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What ‘Brexit’ Means for U.S. Businesses

July 01, 2016

Britain’s exit from the European Union, known as Brexit, has stirred up some controversy as of late—What will this exit mean for your business?

You’ve likely been inundated with coverage of ‘Brexit’ or the British exit from the European Union this past week. The UK announced its decision to end its 43-year membership in the EU June 23rd, which has caused somewhat of a ruckus across the globe—What will this mean for US companies conducting business with Europe?

Some background on Brexit

The UK has been part of the European Union for the last 43 years, so why now is it deciding to split, many are wondering. It is the first member state to exit the EU in its 58-year history. The EU buys nearly half of Britain’s exports, so this move is crushing to the union, to say the least.

Some reasons why (some of) Britain was fed up with the EU:

  1. Post 2008 Recession—The EU has struggled to rebuild itself after their 2008 recession, leading to many people of Britain to question their membership in the union. The recession in Europe was centered around the Euro, not the pound, so the UK was not impacted by the recession the same way other nations were, but UK residents felt that membership in such an unsteady, weakened group of nations was overall very dangerous for Britain’s success as a nation.
  2. EU’s liberal rules for internal migration—Some UK residents feel strongly that the EU’s immigration policies are reason enough to split with them. Brexit supporters say that the extensive migration of low-wage workers from elsewhere in Europe has lowered wages for natives of the UK.
  3. EU’s burdensome economic regulations—Brexit supporters say that their split from the EU will result in improvements to economic competiveness, output and employment. As the EU stands now, the economy is based on compromises made with 27 other nations; therefore binding Britain to the interests of several other nations.
  4. Cost Saving— Brexit allows Britain cost saving because the country no longer has to contribute to the EU budget.
  5. Freedom—“Brexiters” as they are referred to, are confident that they will gain control over some of their own affairs by being separate from the EU.

What Brexit means for the U.S.

Experts have said that Brexit likely will not drastically affect operations in the U.S., but it could change certain things, namely:

  • VAT— Though there will be no changes to the VAT rules on service sales to UK consumers (VAT free), US companies might still have to register for UK VAT if they import and sell to UK consumers.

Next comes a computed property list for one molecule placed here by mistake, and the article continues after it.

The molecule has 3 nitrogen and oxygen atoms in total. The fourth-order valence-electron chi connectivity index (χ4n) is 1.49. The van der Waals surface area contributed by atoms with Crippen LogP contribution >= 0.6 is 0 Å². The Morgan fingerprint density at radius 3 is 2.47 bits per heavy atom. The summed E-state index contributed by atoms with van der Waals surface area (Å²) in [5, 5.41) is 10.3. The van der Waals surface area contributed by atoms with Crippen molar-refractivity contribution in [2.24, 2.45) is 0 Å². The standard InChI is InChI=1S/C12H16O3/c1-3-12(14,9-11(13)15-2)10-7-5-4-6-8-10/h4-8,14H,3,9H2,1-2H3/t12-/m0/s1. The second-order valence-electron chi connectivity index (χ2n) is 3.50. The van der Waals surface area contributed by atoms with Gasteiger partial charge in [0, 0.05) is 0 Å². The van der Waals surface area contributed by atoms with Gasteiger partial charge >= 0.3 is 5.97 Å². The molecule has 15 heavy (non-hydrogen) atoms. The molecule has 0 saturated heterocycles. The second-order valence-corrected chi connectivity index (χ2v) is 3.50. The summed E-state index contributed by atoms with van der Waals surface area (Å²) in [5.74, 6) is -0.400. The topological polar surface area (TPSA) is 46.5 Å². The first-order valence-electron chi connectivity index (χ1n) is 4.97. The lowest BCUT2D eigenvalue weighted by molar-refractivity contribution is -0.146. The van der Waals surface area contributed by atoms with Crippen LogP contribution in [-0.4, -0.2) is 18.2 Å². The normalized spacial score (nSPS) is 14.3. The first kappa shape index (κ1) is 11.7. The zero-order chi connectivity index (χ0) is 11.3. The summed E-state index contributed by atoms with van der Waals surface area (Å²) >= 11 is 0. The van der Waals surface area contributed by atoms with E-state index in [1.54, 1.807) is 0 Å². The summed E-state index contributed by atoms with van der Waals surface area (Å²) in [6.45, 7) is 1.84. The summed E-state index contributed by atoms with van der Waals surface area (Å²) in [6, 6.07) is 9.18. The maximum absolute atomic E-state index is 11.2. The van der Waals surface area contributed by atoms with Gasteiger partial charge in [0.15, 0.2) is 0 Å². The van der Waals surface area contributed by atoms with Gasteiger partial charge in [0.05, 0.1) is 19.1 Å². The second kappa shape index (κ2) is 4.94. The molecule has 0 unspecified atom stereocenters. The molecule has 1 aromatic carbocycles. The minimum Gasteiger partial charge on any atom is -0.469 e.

• Extra compliance for digital goods sales- Any digital service provider must charge and remit the local VAT of the consumer’s country. Brexit means that digital service revenue to UK consumers will have to be reported separately to the UK tax authorities, which will call for a new, separate VAT registration in the UK by US suppliers, and UK VAT returns submitted once per quarter.
  • Shipping costs- “Drop-ship,” the process by which a manufacturer buys goods individually from a wholesaler, who then ships it directly to your customer, will change with Brexit. With this shipping method, the store does not purchase a large amount of inventory, thus the retailer never sees or handles the product. With Brexit, drop shipping costs might rise since a leave from the EU also means a leave from the Customs Union. This separation means the UK will need to set new import duty rates for imports.
  • Passport rights- U.S. based subsidiaries of financial services firms could lose some of the “passport” rights that enable them to freely sell across the union.
  • Immigrant jobs- Because Brexit will likely curb immigration, it will be difficult for Americans overseas to find jobs in Britain.

What if you use the UK as your primary EU import hub?

The biggest changes will be on those who use the UK as their EU import center. Imported goods will no longer be able to be cleared into free circulation since the UK will be outside of the EU VAT regime. U.S. exporters sending goods to Germany, France and other EU consumers will have to clear the goods on entry into these EU countries. U.S. distributors might consider choosing another EU country for their European imports because of this change.

Britain’s exit has certainly stirred up some controversy, and its success or failure is really up in the air at this moment in time. Stay tuned for updates on how things transpire.

Our Global Tax Services Team can advise you further on the effects of Brexit on the U.S. economy.

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